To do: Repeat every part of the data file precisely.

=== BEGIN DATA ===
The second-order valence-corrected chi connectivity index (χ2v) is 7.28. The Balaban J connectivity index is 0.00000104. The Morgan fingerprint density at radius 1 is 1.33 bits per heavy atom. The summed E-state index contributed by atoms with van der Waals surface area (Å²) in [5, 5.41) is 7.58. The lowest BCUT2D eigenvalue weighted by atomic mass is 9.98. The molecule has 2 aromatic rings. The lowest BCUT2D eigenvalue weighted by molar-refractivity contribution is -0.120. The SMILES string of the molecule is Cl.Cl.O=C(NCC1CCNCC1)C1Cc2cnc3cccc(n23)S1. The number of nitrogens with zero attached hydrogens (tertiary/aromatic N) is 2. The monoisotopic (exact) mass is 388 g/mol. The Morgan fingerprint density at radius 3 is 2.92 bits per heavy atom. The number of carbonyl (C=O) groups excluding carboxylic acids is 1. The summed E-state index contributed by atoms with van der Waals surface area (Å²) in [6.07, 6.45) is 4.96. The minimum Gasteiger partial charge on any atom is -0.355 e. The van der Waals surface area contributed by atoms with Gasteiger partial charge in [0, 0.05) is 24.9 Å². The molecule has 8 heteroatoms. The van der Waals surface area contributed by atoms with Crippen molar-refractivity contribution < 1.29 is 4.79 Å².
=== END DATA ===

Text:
The second-order valence-corrected chi connectivity index (χ2v) is 7.28. The Balaban J connectivity index is 0.00000104. The Morgan fingerprint density at radius 1 is 1.33 bits per heavy atom. The summed E-state index contributed by atoms with van der Waals surface area (Å²) in [5, 5.41) is 7.58. The lowest BCUT2D eigenvalue weighted by atomic mass is 9.98. The molecule has 2 aromatic rings. The lowest BCUT2D eigenvalue weighted by molar-refractivity contribution is -0.120. The SMILES string of the molecule is Cl.Cl.O=C(NCC1CCNCC1)C1Cc2cnc3cccc(n23)S1. The number of nitrogens with zero attached hydrogens (tertiary/aromatic N) is 2. The monoisotopic (exact) mass is 388 g/mol. The Morgan fingerprint density at radius 3 is 2.92 bits per heavy atom. The number of carbonyl (C=O) groups excluding carboxylic acids is 1. The summed E-state index contributed by atoms with van der Waals surface area (Å²) in [6.07, 6.45) is 4.96. The minimum Gasteiger partial charge on any atom is -0.355 e. The van der Waals surface area contributed by atoms with Gasteiger partial charge in [0, 0.05) is 24.9 Å². The molecule has 8 heteroatoms. The van der Waals surface area contributed by atoms with Crippen molar-refractivity contribution < 1.29 is 4.79 Å².